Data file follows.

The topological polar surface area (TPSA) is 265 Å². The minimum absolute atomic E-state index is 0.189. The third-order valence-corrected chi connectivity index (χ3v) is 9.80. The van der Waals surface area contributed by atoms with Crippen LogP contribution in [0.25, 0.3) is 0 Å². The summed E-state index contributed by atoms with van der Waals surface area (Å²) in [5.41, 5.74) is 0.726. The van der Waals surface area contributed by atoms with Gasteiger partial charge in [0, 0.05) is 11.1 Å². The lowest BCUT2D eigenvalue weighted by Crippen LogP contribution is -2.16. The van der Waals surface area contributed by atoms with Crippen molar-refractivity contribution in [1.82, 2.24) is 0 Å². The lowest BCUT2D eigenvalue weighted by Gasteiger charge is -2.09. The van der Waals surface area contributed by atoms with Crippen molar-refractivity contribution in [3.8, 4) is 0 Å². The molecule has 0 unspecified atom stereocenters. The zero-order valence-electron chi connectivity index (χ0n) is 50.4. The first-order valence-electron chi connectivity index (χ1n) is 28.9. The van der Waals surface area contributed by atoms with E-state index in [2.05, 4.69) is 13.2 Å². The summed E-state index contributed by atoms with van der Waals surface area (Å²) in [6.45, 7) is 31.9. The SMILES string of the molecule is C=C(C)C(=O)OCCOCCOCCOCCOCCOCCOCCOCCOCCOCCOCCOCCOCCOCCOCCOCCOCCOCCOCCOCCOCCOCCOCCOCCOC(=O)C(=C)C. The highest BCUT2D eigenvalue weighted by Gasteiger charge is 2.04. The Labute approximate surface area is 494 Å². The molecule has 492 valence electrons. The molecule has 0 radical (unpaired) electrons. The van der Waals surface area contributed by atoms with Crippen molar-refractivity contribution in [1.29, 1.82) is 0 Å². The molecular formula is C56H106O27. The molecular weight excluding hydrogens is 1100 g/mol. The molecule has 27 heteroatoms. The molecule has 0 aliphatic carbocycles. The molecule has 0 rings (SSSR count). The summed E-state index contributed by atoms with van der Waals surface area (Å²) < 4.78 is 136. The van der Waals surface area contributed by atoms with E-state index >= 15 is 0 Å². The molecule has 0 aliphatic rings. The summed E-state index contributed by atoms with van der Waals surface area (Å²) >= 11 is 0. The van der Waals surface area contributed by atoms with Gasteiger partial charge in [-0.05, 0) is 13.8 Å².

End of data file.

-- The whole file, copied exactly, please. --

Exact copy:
The topological polar surface area (TPSA) is 265 Å². The minimum absolute atomic E-state index is 0.189. The third-order valence-corrected chi connectivity index (χ3v) is 9.80. The van der Waals surface area contributed by atoms with Crippen LogP contribution in [0.25, 0.3) is 0 Å². The summed E-state index contributed by atoms with van der Waals surface area (Å²) in [5.41, 5.74) is 0.726. The van der Waals surface area contributed by atoms with Gasteiger partial charge in [0, 0.05) is 11.1 Å². The lowest BCUT2D eigenvalue weighted by Crippen LogP contribution is -2.16. The van der Waals surface area contributed by atoms with Crippen molar-refractivity contribution in [1.82, 2.24) is 0 Å². The lowest BCUT2D eigenvalue weighted by Gasteiger charge is -2.09. The van der Waals surface area contributed by atoms with Crippen molar-refractivity contribution in [3.8, 4) is 0 Å². The molecule has 0 unspecified atom stereocenters. The zero-order valence-electron chi connectivity index (χ0n) is 50.4. The first-order valence-electron chi connectivity index (χ1n) is 28.9. The van der Waals surface area contributed by atoms with E-state index in [2.05, 4.69) is 13.2 Å². The summed E-state index contributed by atoms with van der Waals surface area (Å²) in [6.45, 7) is 31.9. The SMILES string of the molecule is C=C(C)C(=O)OCCOCCOCCOCCOCCOCCOCCOCCOCCOCCOCCOCCOCCOCCOCCOCCOCCOCCOCCOCCOCCOCCOCCOCCOC(=O)C(=C)C. The highest BCUT2D eigenvalue weighted by Gasteiger charge is 2.04. The Labute approximate surface area is 494 Å². The molecule has 492 valence electrons. The molecule has 0 radical (unpaired) electrons. The van der Waals surface area contributed by atoms with Crippen molar-refractivity contribution in [1.29, 1.82) is 0 Å². The molecular formula is C56H106O27. The molecular weight excluding hydrogens is 1100 g/mol. The molecule has 27 heteroatoms. The molecule has 0 aliphatic carbocycles. The molecule has 0 rings (SSSR count). The summed E-state index contributed by atoms with van der Waals surface area (Å²) < 4.78 is 136. The van der Waals surface area contributed by atoms with E-state index >= 15 is 0 Å². The molecule has 0 aliphatic rings. The summed E-state index contributed by atoms with van der Waals surface area (Å²) >= 11 is 0. The van der Waals surface area contributed by atoms with Gasteiger partial charge in [-0.05, 0) is 13.8 Å².